Brothers kill brothers, Remembering Patrick Karegeya

By Jennifer Fierberg

Just over a year ago, Patrick Karegeya was murdered in an upscale hotel in South Africa. He was found strangled under suspicious circumstances with a trail of clues that leave few questions in discovering the perpetrator of this crime.  There was no money taken from the victim, no valuables were missing from the hotel or his home and only his cellphones were taken by his murderers and were found shortly later when they were discovered being powered on in Rwanda. The motive of this crime was clearly an intelligence mission and not a random robbery.

On Sunday January 19, 2015 friends, family and comrades of the late Patrick Karegeya gather in Boston, Massachusetts to honor him and celebrate the life he led. The weekend was filled with celebrations, reunions, discussions, parties and tears.  The apex of the weekend was a beautiful memorial service held in an elaborate hotel ballroom under the watchful eye of the Boston Police department.

A Pastor opened the memorial service with an uplifting message of hope, love and forgiveness followed by beautiful music. Family and friends stood up to provide moving testimonies and memories of their time with Mr. Karegeya. The most moving testaments came from his immediate family members. The eldest son, Elvis Karegeya, tearfully stated that, “my father had so much to teach me but he never can now. But I can see he left it in all of you.” I will not soon forget this statement.  Portia Karegeya, Patrick’s daughter, read a moving letter of forgiveness to those who viciously took her father’s life.  Leah Karegeya, Patrick’s widow told the guests that we will all be better people for knowing him and, most profoundly, that “a good man invests in people, not buildings.”  She also told the room that even though the year has been painful that “God gives me the strength to stand here today.”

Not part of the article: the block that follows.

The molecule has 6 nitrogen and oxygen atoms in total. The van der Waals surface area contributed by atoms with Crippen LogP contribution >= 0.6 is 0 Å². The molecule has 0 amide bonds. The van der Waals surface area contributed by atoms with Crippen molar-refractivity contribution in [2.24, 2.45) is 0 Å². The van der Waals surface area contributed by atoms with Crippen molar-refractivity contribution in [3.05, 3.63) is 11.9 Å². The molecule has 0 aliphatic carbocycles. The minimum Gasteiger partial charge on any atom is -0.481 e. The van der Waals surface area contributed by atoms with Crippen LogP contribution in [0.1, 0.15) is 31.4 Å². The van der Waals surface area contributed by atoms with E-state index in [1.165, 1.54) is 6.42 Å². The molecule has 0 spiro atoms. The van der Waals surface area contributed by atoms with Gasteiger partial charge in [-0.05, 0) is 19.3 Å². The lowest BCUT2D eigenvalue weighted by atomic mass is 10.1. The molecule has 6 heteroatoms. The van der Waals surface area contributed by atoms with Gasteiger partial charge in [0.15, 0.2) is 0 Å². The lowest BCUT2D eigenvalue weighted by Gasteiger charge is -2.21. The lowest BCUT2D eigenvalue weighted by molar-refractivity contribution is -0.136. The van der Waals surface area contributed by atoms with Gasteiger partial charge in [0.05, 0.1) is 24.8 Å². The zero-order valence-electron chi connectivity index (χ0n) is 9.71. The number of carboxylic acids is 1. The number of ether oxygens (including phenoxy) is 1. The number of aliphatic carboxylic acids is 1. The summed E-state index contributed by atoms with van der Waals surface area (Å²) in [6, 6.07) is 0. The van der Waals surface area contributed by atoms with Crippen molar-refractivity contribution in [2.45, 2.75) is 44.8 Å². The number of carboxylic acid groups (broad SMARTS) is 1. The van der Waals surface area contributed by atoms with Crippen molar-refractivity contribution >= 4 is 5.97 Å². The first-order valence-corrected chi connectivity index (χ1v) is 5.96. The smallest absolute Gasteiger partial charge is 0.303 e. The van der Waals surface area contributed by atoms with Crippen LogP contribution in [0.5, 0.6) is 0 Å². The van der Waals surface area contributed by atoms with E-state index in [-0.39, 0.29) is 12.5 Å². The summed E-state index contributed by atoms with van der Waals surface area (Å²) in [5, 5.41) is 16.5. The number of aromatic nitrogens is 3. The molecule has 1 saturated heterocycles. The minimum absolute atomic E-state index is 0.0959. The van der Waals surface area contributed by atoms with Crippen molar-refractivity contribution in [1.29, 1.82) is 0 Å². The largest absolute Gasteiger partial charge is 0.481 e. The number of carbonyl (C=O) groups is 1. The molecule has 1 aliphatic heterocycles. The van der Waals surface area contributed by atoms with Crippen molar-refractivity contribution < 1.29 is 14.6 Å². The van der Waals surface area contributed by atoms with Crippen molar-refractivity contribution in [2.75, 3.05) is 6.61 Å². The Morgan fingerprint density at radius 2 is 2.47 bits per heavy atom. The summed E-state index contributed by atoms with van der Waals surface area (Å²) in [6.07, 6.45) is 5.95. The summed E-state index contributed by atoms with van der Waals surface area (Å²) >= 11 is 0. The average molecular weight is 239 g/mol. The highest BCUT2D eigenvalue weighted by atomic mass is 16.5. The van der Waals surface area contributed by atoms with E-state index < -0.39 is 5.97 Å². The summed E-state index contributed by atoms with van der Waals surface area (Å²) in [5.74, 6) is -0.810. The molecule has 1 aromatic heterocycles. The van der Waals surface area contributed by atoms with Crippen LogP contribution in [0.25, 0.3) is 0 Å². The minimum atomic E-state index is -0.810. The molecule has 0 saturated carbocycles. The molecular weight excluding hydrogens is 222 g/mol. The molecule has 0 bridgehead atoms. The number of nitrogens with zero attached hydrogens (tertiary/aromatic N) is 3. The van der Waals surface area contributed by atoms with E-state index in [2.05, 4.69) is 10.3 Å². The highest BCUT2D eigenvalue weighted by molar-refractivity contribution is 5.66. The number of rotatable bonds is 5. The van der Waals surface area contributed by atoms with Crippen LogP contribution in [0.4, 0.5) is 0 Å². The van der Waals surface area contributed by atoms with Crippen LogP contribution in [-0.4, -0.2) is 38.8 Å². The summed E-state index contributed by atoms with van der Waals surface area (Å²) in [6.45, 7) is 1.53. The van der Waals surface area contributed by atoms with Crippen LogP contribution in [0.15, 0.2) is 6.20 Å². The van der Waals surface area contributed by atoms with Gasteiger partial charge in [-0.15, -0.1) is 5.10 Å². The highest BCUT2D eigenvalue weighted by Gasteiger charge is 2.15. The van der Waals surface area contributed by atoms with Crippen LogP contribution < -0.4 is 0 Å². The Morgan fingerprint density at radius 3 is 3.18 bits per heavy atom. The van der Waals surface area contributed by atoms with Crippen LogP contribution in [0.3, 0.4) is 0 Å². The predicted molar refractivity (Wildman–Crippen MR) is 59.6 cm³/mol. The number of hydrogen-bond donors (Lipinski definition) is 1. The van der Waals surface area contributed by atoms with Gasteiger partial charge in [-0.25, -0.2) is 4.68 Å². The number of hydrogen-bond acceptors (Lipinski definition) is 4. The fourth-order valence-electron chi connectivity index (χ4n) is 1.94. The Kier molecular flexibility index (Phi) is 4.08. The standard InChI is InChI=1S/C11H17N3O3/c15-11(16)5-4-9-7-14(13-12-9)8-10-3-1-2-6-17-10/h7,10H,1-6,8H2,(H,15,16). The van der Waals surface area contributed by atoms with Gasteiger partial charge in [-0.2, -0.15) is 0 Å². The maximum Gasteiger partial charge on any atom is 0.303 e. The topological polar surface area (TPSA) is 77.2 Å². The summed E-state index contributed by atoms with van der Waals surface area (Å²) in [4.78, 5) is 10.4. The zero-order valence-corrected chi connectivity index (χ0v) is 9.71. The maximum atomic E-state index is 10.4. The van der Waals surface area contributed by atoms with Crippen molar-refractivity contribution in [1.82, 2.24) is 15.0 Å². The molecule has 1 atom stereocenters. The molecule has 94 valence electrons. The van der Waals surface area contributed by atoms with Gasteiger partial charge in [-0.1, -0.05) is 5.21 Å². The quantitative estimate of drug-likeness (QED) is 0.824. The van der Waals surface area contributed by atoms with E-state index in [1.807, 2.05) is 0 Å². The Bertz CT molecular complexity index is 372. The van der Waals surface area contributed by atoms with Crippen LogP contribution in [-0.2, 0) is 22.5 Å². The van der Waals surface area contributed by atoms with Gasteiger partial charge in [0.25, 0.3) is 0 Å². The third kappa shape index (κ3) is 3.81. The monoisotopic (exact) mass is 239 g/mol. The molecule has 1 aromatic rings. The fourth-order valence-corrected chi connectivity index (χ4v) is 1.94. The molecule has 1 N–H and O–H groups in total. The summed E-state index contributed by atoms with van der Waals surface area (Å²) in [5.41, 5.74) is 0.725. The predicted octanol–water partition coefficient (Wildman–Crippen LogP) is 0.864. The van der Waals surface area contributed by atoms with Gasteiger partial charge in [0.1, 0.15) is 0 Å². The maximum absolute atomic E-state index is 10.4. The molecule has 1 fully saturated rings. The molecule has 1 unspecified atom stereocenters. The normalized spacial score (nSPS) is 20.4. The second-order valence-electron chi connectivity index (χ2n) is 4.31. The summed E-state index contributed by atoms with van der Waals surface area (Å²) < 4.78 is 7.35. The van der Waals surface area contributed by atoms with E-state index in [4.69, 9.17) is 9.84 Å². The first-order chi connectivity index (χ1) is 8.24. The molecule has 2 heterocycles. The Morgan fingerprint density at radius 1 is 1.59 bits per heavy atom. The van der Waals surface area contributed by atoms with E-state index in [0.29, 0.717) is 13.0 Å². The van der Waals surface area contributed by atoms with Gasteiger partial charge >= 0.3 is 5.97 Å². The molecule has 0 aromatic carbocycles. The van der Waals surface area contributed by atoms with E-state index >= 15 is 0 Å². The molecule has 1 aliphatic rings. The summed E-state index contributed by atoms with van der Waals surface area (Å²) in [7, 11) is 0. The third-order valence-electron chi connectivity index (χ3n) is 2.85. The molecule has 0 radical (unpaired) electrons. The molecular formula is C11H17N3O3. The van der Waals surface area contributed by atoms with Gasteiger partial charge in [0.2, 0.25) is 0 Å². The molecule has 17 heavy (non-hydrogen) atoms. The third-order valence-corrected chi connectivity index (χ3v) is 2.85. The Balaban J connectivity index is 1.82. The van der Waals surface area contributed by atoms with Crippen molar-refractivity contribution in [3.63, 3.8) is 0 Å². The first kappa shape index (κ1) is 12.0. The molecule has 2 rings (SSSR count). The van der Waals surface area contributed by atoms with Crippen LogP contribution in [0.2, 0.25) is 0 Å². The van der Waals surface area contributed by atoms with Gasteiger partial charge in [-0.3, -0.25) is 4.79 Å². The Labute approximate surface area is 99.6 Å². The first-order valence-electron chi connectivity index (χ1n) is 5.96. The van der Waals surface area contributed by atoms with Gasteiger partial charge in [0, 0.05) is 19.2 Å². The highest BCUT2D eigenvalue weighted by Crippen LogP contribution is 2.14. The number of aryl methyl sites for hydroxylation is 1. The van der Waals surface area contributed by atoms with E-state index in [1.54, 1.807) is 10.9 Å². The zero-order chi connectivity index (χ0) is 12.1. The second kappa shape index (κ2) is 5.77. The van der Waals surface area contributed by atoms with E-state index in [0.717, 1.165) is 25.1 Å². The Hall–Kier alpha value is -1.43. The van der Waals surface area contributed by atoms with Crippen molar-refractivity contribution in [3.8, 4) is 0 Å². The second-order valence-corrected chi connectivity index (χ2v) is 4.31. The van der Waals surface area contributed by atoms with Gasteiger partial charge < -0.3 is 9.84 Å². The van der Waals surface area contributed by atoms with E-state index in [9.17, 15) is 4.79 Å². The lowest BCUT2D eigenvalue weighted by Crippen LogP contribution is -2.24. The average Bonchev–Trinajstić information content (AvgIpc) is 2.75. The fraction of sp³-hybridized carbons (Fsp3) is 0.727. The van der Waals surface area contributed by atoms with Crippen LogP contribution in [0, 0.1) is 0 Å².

There were many words of wisdom from historical figures interspersed throughout the tribute speeches, which were attributed to the character of Mr. Karegeya. One guest talked about how Martin Luther King Jr. shared his wealth with the people he served. Another indicated that Nelson Mandela shared his wealth and that he focused on the world and not himself.    One attendee stated that Patrick shared his life and his wealth with those he served. He fought for equal rights for all Rwandans, he was fighting for democracy for Rwanda and many other human rights that are deserved by all, but in the end, he gave his life for the cause of freedom. He paid the ultimate price.

Patrick fought for a cause in which he believed as a member of the RPF but in the end he could see that the RPF had wealth but they only served themselves and not the people of Rwanda. In the end, Patrick gave up the wealth he had with the RPF in order to serve Rwandans by fighting for human rights that are denied in modern day Rwanda. He fought this fight as a founding member of the Rwandan National Congress.

Patrick Karegeya will remain in the hearts of those who loved him and fought alongside of him. Sadly, his children and wife will suffer the most from this loss but they are strong and they will carry on his message of hope and unity.  The family has started the Karegeya Foundation with the mission “of  keeping his legacy of respect for human rights and social justice alive.”

For more information on their foundation and how to join, click here.

 

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